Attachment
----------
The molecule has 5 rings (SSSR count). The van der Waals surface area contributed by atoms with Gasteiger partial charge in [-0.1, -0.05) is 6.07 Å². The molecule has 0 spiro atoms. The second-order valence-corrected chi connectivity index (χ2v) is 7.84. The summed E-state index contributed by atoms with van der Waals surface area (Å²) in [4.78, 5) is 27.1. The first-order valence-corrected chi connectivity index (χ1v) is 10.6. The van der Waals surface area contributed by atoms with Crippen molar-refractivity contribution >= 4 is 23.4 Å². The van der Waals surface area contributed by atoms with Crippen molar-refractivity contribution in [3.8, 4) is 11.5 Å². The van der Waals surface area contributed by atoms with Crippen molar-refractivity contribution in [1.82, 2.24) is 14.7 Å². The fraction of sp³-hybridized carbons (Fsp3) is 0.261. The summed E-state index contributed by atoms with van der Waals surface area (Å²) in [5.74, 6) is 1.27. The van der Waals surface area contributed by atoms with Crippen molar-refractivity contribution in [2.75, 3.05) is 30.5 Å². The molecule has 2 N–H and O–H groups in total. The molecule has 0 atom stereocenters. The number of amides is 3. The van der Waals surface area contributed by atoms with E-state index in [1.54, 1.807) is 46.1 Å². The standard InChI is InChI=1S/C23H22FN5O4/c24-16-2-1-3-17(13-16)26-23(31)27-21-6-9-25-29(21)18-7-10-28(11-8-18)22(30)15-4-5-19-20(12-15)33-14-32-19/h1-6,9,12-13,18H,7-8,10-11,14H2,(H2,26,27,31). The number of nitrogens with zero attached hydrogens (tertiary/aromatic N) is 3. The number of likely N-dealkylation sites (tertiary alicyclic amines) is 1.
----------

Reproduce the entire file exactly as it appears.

The molecule has 5 rings (SSSR count). The van der Waals surface area contributed by atoms with Gasteiger partial charge in [-0.1, -0.05) is 6.07 Å². The molecule has 0 spiro atoms. The second-order valence-corrected chi connectivity index (χ2v) is 7.84. The summed E-state index contributed by atoms with van der Waals surface area (Å²) in [4.78, 5) is 27.1. The first-order valence-corrected chi connectivity index (χ1v) is 10.6. The van der Waals surface area contributed by atoms with Crippen molar-refractivity contribution >= 4 is 23.4 Å². The van der Waals surface area contributed by atoms with Crippen molar-refractivity contribution in [3.8, 4) is 11.5 Å². The van der Waals surface area contributed by atoms with Crippen molar-refractivity contribution in [1.82, 2.24) is 14.7 Å². The fraction of sp³-hybridized carbons (Fsp3) is 0.261. The summed E-state index contributed by atoms with van der Waals surface area (Å²) in [5.74, 6) is 1.27. The van der Waals surface area contributed by atoms with Crippen molar-refractivity contribution in [2.75, 3.05) is 30.5 Å². The molecule has 2 N–H and O–H groups in total. The molecule has 0 atom stereocenters. The number of amides is 3. The van der Waals surface area contributed by atoms with E-state index in [1.54, 1.807) is 46.1 Å². The standard InChI is InChI=1S/C23H22FN5O4/c24-16-2-1-3-17(13-16)26-23(31)27-21-6-9-25-29(21)18-7-10-28(11-8-18)22(30)15-4-5-19-20(12-15)33-14-32-19/h1-6,9,12-13,18H,7-8,10-11,14H2,(H2,26,27,31). The number of nitrogens with zero attached hydrogens (tertiary/aromatic N) is 3. The number of likely N-dealkylation sites (tertiary alicyclic amines) is 1.